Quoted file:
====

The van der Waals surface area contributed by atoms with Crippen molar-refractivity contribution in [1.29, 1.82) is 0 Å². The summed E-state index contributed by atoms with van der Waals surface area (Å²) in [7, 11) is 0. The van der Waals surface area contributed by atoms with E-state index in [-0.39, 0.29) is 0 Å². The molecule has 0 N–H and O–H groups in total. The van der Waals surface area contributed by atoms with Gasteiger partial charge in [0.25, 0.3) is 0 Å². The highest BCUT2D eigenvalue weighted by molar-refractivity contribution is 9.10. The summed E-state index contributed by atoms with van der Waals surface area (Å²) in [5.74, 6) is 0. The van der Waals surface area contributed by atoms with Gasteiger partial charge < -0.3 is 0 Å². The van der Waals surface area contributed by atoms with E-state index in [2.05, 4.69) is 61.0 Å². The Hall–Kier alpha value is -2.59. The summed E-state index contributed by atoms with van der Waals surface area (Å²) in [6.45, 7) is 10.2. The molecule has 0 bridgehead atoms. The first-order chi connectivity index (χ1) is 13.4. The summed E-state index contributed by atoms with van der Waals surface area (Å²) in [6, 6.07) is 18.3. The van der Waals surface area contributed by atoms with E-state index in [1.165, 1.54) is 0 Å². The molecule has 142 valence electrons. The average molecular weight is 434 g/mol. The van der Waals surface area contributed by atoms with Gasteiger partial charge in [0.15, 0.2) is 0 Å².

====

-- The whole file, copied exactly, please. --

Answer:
The van der Waals surface area contributed by atoms with Crippen molar-refractivity contribution in [1.29, 1.82) is 0 Å². The summed E-state index contributed by atoms with van der Waals surface area (Å²) in [7, 11) is 0. The van der Waals surface area contributed by atoms with E-state index in [-0.39, 0.29) is 0 Å². The molecule has 0 N–H and O–H groups in total. The van der Waals surface area contributed by atoms with Gasteiger partial charge in [0.25, 0.3) is 0 Å². The highest BCUT2D eigenvalue weighted by molar-refractivity contribution is 9.10. The summed E-state index contributed by atoms with van der Waals surface area (Å²) in [5.74, 6) is 0. The van der Waals surface area contributed by atoms with Gasteiger partial charge < -0.3 is 0 Å². The van der Waals surface area contributed by atoms with E-state index in [2.05, 4.69) is 61.0 Å². The Hall–Kier alpha value is -2.59. The summed E-state index contributed by atoms with van der Waals surface area (Å²) in [6.45, 7) is 10.2. The molecule has 0 bridgehead atoms. The first-order chi connectivity index (χ1) is 13.4. The summed E-state index contributed by atoms with van der Waals surface area (Å²) in [6, 6.07) is 18.3. The van der Waals surface area contributed by atoms with E-state index in [1.165, 1.54) is 0 Å². The molecule has 142 valence electrons. The average molecular weight is 434 g/mol. The van der Waals surface area contributed by atoms with Gasteiger partial charge in [0.15, 0.2) is 0 Å².